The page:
Malaysian carmaker Proton will make a comeback to the British Rally Championship (BRC) for the first time since 2016 this season as Ollie Mellors takes part in a 6-round full-season campaign in a Mellors Elliot Motorsport (MEM) Proton Iriz R5.
Mellors and co-driver Ian Windress are set to tackle all rounds of the BRC in a move that stamps the BRC as a pivotal role in their plans to reach the FIA World Rally Championship with the newly developed Iriz R5. According to Ollie Mellors:
“As a team and a driver, we are delighted to be returning to the British Rally Championship with the Proton brand. There is a rich heritage and strong links with the brand and the Championship, even going back to the two-wheel-drive days in the 2000s and it is very much a place that we feel the car belongs in.
The competition will be fantastic get amongst the other manufacturers which we would essentially be competing against on the world stage. That’s exactly what we need for the Iriz R5 and I`m looking forward to seeing how it compares”.
Proton has for long time enjoyed a great relationship with the BRC which stems back to the late 1990’s when the Swedish driver Mats Andersson competed with a Satria Kit Car to win the front-wheel-drive category. In 2016 MEM fielded a Satria Neo S2000 in the BRC for Mellors, but in a time when the R5 category was flourishing, their campaign stumbled against more modern rally cars.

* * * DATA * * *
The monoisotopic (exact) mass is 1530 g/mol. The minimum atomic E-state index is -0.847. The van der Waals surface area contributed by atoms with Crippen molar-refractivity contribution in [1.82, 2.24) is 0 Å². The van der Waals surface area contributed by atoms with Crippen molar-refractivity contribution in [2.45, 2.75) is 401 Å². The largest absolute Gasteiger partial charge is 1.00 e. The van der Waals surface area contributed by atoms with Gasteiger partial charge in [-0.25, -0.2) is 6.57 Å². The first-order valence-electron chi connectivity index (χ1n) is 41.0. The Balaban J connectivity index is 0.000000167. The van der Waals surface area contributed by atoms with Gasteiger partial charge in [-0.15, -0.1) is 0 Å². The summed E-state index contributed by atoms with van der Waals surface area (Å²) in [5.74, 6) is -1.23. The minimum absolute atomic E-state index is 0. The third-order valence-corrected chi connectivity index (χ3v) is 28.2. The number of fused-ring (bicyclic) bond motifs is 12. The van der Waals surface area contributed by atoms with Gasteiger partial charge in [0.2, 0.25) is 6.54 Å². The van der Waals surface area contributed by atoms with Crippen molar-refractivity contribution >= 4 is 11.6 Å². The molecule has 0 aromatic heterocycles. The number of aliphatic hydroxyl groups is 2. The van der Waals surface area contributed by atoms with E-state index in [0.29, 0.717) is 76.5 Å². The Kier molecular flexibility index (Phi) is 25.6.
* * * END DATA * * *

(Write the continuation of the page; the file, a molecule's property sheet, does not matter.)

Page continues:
According to MEM Team Principal Chris Mellors:
“Everything we have done with the Proton since we began the concept in 2017 has seen leaps and bounds in terms of progression. We feel the time is right to launch the Iriz in the British Championship, which we always saw as part of our further progression with the car. This is only the beginning”.
During the last three years the team have developed the Iriz R5 to be ready to tackle the stages in WRC and recently had the two-time World Rally Champion Marcus Grönholm to test the car. The acclaimed driver tested the Proton for a couple of times and emerged happy with the developments about the car’s potential.
Related: Marcus Grönholm Tests Proton Iriz R5
Commenting on this, BRC Manager Iain Campbell said:
“The British Rally Championship has always enticed the leading motorsport manufacturers to commit to a campaign thanks to its diverse events and extremely close competition. It’s always been a great fight for ultimate supremacy and having the MEM Proton squad back in the BRC is fantastic for the series. It’s looking like we will have a great season ahead and adding another brand with such rich rallying heritage to the championship really does raise the bar yet again.”
Proton Iriz R5
The Proton Iriz R5 has been beefed up significantly by MEM for competition use, with massive box arches bolted on to fit the larger wheels and wider track, there is also a deep front splitter, a large mesh lower grille, bonnet vents, a roof scoop, a sizeable rear wing and a large exhaust exit.
The Proton Iriz R5 is powered by a 4B11T turbocharged four-cylinder engine from a Mitsubishi Lancer Evolution X. To comply with the R5 class regulations, the engine’s displacement has been decreased from the stock 2.0 liters to 1.6 liters, which as per MEM claims make the mill even stronger.